Aussie cricket legend Rod Marsh is in a critical condition and has been placed in a coma after suffering a major heart attack on Thursday, February 24.
Marsh had been in Bundaberg for the Bulls Masters charity cricket event when his heart reportedly stopped beating for a number of minutes before he was rushed to the hospital.
Marsh’s son, Paul, issued a statement on Sunday, February 27 regarding his father’s condition.
“He (Marsh) is currently in the fight of his life and remains in an induced coma in critical condition,” he wrote.
“At the moment this is a waiting game and we are unlikely to have any certainty for some time.”
“We know there is a lot of interest in Dad’s condition and our family has been overwhelmed by the messages of love and support from all around the world. We have listened to and read every one of them and we are incredibly grateful to everyone.
“We will provide further updates once we have them and, in the meantime, we ask media to respect our family’s privacy as we focus on helping Dad fight this battle.”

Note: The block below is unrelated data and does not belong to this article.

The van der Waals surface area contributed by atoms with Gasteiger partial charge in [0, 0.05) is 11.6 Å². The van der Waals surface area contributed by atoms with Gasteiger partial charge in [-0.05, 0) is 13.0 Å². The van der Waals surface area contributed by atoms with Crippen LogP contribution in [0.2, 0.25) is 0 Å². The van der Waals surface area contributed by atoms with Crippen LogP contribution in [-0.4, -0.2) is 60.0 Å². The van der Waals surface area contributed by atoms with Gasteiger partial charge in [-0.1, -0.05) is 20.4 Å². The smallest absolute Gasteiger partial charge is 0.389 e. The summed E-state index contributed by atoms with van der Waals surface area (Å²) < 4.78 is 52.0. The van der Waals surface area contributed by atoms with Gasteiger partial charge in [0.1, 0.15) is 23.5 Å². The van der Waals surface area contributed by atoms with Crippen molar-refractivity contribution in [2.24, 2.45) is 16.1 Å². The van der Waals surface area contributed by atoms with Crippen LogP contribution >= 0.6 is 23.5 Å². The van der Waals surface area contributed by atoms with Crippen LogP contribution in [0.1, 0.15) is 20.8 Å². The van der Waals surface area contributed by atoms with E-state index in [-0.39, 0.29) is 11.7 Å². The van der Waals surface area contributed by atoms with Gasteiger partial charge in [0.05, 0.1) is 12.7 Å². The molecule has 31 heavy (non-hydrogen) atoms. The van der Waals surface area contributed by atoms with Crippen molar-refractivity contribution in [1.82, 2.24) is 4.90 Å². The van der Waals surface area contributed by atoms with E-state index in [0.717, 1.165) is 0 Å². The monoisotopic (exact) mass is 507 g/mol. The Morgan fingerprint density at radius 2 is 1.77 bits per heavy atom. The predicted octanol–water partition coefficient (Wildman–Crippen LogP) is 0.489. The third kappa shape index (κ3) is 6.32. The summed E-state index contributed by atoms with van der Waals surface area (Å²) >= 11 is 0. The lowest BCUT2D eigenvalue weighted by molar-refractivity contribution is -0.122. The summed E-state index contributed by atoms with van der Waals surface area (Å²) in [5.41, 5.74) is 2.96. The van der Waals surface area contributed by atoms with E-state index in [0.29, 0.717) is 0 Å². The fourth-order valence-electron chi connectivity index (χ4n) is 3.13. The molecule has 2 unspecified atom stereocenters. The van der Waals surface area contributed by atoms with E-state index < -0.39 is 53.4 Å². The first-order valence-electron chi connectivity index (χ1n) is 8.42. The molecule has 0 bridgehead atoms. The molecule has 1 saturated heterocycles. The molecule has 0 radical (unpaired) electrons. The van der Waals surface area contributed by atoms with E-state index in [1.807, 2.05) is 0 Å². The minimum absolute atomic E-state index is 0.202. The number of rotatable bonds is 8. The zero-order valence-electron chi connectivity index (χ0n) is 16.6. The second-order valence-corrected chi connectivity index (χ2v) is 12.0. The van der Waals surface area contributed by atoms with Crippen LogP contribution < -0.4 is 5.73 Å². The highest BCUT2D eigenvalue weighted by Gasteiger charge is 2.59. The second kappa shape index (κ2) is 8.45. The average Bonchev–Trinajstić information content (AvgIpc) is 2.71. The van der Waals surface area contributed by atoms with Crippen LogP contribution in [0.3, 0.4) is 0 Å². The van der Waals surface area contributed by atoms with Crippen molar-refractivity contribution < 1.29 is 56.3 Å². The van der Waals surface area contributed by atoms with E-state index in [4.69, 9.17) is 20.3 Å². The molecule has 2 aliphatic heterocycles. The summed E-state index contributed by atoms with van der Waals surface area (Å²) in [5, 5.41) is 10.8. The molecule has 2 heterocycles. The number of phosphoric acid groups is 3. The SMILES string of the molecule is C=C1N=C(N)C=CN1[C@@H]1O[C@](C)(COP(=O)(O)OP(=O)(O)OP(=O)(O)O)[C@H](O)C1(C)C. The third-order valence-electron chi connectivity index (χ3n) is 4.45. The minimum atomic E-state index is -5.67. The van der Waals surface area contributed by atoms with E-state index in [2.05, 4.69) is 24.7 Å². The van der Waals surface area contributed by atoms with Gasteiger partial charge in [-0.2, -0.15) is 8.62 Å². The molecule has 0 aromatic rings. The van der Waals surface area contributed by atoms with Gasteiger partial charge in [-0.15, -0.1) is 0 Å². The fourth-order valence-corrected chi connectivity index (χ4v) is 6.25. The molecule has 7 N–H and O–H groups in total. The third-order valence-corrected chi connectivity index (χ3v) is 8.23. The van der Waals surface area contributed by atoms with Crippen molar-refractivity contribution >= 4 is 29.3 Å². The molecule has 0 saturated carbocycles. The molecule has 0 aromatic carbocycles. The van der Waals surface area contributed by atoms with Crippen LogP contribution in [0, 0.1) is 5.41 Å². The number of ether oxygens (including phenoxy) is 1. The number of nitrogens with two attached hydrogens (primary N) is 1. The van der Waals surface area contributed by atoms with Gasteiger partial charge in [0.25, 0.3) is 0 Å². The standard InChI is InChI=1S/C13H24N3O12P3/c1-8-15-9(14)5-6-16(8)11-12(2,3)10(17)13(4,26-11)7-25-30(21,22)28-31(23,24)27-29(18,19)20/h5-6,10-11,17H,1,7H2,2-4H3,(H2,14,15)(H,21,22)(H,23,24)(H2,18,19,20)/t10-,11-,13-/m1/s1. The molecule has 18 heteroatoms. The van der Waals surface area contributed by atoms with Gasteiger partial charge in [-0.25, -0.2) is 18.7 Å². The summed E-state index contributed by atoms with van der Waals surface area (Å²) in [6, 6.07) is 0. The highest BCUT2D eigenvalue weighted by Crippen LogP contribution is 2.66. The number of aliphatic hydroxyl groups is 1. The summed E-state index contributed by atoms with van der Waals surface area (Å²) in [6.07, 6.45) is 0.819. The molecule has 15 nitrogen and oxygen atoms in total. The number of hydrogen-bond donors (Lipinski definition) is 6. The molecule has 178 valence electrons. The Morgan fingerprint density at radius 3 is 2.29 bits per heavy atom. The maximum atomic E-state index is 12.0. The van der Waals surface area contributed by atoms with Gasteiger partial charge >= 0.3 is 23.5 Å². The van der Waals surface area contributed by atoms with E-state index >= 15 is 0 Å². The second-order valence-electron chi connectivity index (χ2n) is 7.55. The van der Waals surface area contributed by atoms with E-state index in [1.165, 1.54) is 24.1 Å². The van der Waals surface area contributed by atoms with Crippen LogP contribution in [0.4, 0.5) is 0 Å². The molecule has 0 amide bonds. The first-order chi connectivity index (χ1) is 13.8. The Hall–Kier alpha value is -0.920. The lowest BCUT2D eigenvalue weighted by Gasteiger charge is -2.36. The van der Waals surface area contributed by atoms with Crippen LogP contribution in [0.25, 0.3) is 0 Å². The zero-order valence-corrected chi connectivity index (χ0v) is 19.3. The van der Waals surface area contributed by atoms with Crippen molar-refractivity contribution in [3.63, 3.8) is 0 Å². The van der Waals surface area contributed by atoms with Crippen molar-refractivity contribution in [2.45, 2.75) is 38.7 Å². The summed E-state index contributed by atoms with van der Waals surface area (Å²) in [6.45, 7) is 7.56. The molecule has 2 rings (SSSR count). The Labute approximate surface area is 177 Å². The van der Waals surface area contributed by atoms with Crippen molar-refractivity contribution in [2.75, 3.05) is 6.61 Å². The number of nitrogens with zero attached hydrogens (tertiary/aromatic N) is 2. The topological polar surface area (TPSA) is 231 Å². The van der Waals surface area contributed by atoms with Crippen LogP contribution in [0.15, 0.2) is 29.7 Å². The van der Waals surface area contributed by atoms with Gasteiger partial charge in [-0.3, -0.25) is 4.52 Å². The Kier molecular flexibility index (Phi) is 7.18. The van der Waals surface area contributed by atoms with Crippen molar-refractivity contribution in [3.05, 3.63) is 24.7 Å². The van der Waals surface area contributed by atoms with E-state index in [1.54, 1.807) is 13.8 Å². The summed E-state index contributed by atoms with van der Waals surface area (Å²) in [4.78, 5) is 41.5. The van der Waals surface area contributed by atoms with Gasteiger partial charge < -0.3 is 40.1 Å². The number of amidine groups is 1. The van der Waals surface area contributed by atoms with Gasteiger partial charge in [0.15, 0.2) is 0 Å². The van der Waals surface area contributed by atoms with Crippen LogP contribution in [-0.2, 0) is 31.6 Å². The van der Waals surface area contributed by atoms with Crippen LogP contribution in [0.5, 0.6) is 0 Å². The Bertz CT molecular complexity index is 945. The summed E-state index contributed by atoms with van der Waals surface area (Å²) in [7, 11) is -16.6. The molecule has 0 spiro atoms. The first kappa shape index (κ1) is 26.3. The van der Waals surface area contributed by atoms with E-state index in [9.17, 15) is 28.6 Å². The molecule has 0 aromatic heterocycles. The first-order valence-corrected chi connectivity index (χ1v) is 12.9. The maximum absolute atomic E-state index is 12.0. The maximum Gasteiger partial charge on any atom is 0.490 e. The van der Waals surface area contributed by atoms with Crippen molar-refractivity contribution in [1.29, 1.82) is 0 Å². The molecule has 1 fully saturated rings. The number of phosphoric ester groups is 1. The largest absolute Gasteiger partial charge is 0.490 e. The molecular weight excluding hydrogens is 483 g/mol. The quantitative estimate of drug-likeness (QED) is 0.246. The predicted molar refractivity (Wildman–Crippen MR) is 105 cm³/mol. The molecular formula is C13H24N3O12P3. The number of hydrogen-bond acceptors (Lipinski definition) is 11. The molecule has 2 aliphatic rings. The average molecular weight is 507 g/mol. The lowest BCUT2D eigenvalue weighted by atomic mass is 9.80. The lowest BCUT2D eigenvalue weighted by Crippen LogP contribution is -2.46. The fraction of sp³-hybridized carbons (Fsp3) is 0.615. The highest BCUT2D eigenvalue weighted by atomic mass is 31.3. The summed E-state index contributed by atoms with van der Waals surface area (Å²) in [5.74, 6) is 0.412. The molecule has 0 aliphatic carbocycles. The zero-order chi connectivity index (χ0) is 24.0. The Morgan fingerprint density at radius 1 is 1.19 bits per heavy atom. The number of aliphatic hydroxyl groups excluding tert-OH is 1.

Statement from Paul Marsh on behalf of the Marsh family. pic.twitter.com/LLG93GOn08
— Australian Cricketers’ Association (@ACA_Players) February 27, 2022
Paul also made special mention of the Bulls Masters officials John Glanville and Dave Hillier, who was travelling with Marsh at the time, who have been praised for their quick thinking which reportedly kept the cricket legend alive.
“Dad would not still be here without the bravery and quick thinking of Dave Hillier and John Glanville. We will be eternally grateful to both of them,” he wrote.
Bulls Masters boss Jimmy Maher told The Australian “John and Dave deserve so much credit”.
“The doctor said if they had waited for an ambulance he would not have made it,” he said.
“I could not believe it. Rod landed at 10.05 am and rang me from the car at about 10.30. He said he could not wait to have a beer with me.
“Then soon Dave rang me from the car and told me what had happened. It’s devastating.”
Marsh is famous for his incredible cricket career, representing Australia as a wicketkeeper in 96 Test matches and 92 One Day Internationals (ODIs) between 1970 and 1984, and secured a reputation as one of Australia’s most renowned cricket legends.